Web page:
1. Shared Goals. States are not just another group of stakeholders for the federal government, but have independent legal and political obligations to the public. States and the federal government need to reconcile their sometimes conflicting goals, particularly regarding health care for low income populations. The “per capita cap” discussion in Medicaid is a debate about how much Medicaid should cost and who should pay. Relegating these decisions to the states with a block grant from the federal government would result in greater variations in care for low-income and disabled populations than currently exist or than we accept for elderly populations.
  1. Clear Roles and Responsibilities. Too often in health care, states and the federal government clash over their respective roles. In the extreme, for states, the federal government can be paternalistic and controlling, while to the federal government states often want money without accountability. These conflicts can’t be avoided, but they can be minimized with well-written statutes, thoughtfully negotiated administrative rules, and functioning dispute resolution processes.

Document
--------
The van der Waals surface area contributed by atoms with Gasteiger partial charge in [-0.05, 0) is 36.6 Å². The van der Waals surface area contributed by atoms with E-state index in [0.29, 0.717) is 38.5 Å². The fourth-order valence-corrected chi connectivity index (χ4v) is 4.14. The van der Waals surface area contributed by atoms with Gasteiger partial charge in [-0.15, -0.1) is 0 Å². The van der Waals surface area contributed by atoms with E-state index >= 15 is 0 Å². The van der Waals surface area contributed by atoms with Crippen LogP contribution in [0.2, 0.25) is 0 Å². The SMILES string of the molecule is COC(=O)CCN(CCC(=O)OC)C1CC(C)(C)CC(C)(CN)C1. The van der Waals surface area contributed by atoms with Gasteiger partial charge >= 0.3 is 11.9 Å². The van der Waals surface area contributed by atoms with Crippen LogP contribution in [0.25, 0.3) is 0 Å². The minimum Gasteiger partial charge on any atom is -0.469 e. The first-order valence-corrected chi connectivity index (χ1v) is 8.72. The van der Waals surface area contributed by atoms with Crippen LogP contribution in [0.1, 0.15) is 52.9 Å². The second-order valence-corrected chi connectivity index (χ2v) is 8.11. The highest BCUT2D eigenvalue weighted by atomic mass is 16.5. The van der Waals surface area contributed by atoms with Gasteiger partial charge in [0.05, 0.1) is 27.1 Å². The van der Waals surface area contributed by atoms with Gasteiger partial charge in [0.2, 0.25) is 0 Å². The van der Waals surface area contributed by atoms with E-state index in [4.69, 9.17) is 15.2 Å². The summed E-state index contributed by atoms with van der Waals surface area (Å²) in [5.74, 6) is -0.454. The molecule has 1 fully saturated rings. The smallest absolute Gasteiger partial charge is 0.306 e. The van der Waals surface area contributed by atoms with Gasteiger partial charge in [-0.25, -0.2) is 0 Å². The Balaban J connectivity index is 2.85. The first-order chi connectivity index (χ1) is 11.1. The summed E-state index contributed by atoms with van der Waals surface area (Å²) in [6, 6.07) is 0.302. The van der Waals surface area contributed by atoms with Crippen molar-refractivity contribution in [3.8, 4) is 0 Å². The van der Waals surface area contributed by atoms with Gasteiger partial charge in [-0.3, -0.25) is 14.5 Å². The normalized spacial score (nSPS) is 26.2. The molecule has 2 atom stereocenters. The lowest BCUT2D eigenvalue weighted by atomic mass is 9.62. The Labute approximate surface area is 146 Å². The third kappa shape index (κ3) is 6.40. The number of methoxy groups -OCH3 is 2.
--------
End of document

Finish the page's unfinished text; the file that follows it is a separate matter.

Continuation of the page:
1. The state/federal partnership needs to function reliably day to day. Poorly coordinated decision-making and communication, unclear authority, delayed responses to queries, an emphasis on process over substance, and administrative incompetence on the part of either party can erode the confidence needed for a functioning partnership. In spite of public criticism of government efficacy, we get the competence we pay for.

The Letter to the New Administration identifies ten policy proposals for the executive branch to work on with state officials to improve population health in the areas of payment and delivery system reform, chronic and preventive care, data sharing, and the state/federal partnership (see table).  While all these proposals generated discussion at the RSG meetings, as Congress debates “repeal and replace” state health care leaders are looking for a common vision for the goals of health policy for low-income populations in the US, consensus on the respective roles and responsibilities of the federal and state government in accomplishing those goals, and reliable partnerships with their federal counterparts. In the work to improve population health, states and federal government need one another. Assurances of “increased state flexibility” are not enough when the stability of state budgets and the well-being of citizens are at risk.